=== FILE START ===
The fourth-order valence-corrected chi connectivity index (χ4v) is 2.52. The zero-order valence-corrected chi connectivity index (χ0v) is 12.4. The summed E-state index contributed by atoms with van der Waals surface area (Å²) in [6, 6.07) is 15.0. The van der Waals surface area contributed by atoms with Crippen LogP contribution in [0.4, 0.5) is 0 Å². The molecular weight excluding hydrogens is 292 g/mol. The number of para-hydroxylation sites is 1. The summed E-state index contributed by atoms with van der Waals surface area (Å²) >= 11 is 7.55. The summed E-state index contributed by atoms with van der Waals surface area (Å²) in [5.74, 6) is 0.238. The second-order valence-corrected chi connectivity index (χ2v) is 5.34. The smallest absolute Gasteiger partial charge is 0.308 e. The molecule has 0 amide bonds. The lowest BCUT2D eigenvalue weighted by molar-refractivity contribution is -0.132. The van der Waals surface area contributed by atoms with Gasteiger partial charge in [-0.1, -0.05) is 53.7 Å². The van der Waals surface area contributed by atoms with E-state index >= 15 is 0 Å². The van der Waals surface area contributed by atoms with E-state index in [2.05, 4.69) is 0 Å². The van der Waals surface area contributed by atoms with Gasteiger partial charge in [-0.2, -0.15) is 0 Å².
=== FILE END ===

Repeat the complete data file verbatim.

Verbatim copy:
The fourth-order valence-corrected chi connectivity index (χ4v) is 2.52. The zero-order valence-corrected chi connectivity index (χ0v) is 12.4. The summed E-state index contributed by atoms with van der Waals surface area (Å²) in [6, 6.07) is 15.0. The van der Waals surface area contributed by atoms with Crippen LogP contribution in [0.4, 0.5) is 0 Å². The molecular weight excluding hydrogens is 292 g/mol. The number of para-hydroxylation sites is 1. The summed E-state index contributed by atoms with van der Waals surface area (Å²) >= 11 is 7.55. The summed E-state index contributed by atoms with van der Waals surface area (Å²) in [5.74, 6) is 0.238. The second-order valence-corrected chi connectivity index (χ2v) is 5.34. The smallest absolute Gasteiger partial charge is 0.308 e. The molecule has 0 amide bonds. The lowest BCUT2D eigenvalue weighted by molar-refractivity contribution is -0.132. The van der Waals surface area contributed by atoms with Gasteiger partial charge in [-0.1, -0.05) is 53.7 Å². The van der Waals surface area contributed by atoms with E-state index >= 15 is 0 Å². The van der Waals surface area contributed by atoms with E-state index in [2.05, 4.69) is 0 Å². The van der Waals surface area contributed by atoms with Gasteiger partial charge in [-0.2, -0.15) is 0 Å².